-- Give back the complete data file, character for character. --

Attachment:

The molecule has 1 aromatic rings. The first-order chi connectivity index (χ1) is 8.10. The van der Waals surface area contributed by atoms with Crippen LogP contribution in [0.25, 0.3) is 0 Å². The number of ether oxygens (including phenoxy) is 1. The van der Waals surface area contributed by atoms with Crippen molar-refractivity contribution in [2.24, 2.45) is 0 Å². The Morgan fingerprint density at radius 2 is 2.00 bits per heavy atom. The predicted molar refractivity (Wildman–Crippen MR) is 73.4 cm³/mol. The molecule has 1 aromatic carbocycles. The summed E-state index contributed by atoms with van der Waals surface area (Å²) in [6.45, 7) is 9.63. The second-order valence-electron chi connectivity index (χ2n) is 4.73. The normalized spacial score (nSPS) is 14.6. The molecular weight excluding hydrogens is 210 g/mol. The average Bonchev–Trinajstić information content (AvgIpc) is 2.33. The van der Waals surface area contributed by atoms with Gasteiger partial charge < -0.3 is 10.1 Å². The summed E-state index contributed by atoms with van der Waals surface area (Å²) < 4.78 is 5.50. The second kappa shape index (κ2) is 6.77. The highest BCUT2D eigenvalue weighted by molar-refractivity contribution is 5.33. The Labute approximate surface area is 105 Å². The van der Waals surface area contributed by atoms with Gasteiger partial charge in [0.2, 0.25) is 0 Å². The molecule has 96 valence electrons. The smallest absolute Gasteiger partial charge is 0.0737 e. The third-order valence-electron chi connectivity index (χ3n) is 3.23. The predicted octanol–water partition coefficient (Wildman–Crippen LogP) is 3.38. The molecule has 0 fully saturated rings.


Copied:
The molecule has 1 aromatic rings. The first-order chi connectivity index (χ1) is 8.10. The van der Waals surface area contributed by atoms with Crippen LogP contribution in [0.25, 0.3) is 0 Å². The number of ether oxygens (including phenoxy) is 1. The van der Waals surface area contributed by atoms with Crippen molar-refractivity contribution in [2.24, 2.45) is 0 Å². The Morgan fingerprint density at radius 2 is 2.00 bits per heavy atom. The predicted molar refractivity (Wildman–Crippen MR) is 73.4 cm³/mol. The molecule has 1 aromatic carbocycles. The summed E-state index contributed by atoms with van der Waals surface area (Å²) in [6.45, 7) is 9.63. The second-order valence-electron chi connectivity index (χ2n) is 4.73. The normalized spacial score (nSPS) is 14.6. The molecular weight excluding hydrogens is 210 g/mol. The average Bonchev–Trinajstić information content (AvgIpc) is 2.33. The van der Waals surface area contributed by atoms with Gasteiger partial charge < -0.3 is 10.1 Å². The summed E-state index contributed by atoms with van der Waals surface area (Å²) < 4.78 is 5.50. The second kappa shape index (κ2) is 6.77. The highest BCUT2D eigenvalue weighted by molar-refractivity contribution is 5.33. The Labute approximate surface area is 105 Å². The van der Waals surface area contributed by atoms with Gasteiger partial charge in [0.2, 0.25) is 0 Å². The molecule has 96 valence electrons. The smallest absolute Gasteiger partial charge is 0.0737 e. The third-order valence-electron chi connectivity index (χ3n) is 3.23. The predicted octanol–water partition coefficient (Wildman–Crippen LogP) is 3.38. The molecule has 0 fully saturated rings.